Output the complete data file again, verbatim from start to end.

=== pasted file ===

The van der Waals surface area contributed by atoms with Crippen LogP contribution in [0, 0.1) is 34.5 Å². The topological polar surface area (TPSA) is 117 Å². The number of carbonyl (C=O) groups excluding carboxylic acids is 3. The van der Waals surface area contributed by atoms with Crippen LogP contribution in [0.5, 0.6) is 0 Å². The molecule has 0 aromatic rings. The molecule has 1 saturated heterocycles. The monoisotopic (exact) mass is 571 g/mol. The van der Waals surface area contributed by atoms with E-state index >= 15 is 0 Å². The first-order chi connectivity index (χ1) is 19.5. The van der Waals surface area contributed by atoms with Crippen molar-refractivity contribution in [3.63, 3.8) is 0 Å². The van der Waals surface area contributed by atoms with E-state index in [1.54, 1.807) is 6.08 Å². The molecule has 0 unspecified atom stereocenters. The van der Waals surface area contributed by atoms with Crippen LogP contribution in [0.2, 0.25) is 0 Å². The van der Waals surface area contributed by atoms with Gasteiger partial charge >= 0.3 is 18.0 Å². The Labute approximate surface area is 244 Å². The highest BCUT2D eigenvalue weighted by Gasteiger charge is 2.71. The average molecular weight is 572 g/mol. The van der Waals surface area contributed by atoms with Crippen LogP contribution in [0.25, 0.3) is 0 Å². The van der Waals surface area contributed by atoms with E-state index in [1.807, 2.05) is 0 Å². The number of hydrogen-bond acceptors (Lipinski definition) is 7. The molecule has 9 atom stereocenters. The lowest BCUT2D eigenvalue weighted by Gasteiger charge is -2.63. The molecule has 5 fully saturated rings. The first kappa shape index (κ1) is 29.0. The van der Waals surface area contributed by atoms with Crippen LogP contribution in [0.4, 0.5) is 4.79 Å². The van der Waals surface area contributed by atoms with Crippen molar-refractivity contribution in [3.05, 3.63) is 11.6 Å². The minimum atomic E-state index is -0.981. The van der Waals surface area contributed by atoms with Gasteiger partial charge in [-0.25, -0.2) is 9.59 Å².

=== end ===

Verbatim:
The van der Waals surface area contributed by atoms with Crippen LogP contribution in [0, 0.1) is 34.5 Å². The topological polar surface area (TPSA) is 117 Å². The number of carbonyl (C=O) groups excluding carboxylic acids is 3. The van der Waals surface area contributed by atoms with Crippen LogP contribution in [0.5, 0.6) is 0 Å². The molecule has 0 aromatic rings. The molecule has 1 saturated heterocycles. The monoisotopic (exact) mass is 571 g/mol. The van der Waals surface area contributed by atoms with E-state index >= 15 is 0 Å². The first-order chi connectivity index (χ1) is 19.5. The van der Waals surface area contributed by atoms with Crippen molar-refractivity contribution in [3.63, 3.8) is 0 Å². The van der Waals surface area contributed by atoms with E-state index in [1.54, 1.807) is 6.08 Å². The molecule has 0 unspecified atom stereocenters. The van der Waals surface area contributed by atoms with Crippen LogP contribution in [0.2, 0.25) is 0 Å². The van der Waals surface area contributed by atoms with Gasteiger partial charge >= 0.3 is 18.0 Å². The Labute approximate surface area is 244 Å². The highest BCUT2D eigenvalue weighted by Gasteiger charge is 2.71. The average molecular weight is 572 g/mol. The van der Waals surface area contributed by atoms with Crippen LogP contribution in [0.25, 0.3) is 0 Å². The van der Waals surface area contributed by atoms with E-state index in [1.807, 2.05) is 0 Å². The number of hydrogen-bond acceptors (Lipinski definition) is 7. The molecule has 9 atom stereocenters. The lowest BCUT2D eigenvalue weighted by Gasteiger charge is -2.63. The molecule has 5 fully saturated rings. The first kappa shape index (κ1) is 29.0. The van der Waals surface area contributed by atoms with Crippen LogP contribution in [0.4, 0.5) is 4.79 Å². The van der Waals surface area contributed by atoms with Crippen molar-refractivity contribution in [3.05, 3.63) is 11.6 Å². The minimum atomic E-state index is -0.981. The van der Waals surface area contributed by atoms with Gasteiger partial charge in [-0.25, -0.2) is 9.59 Å².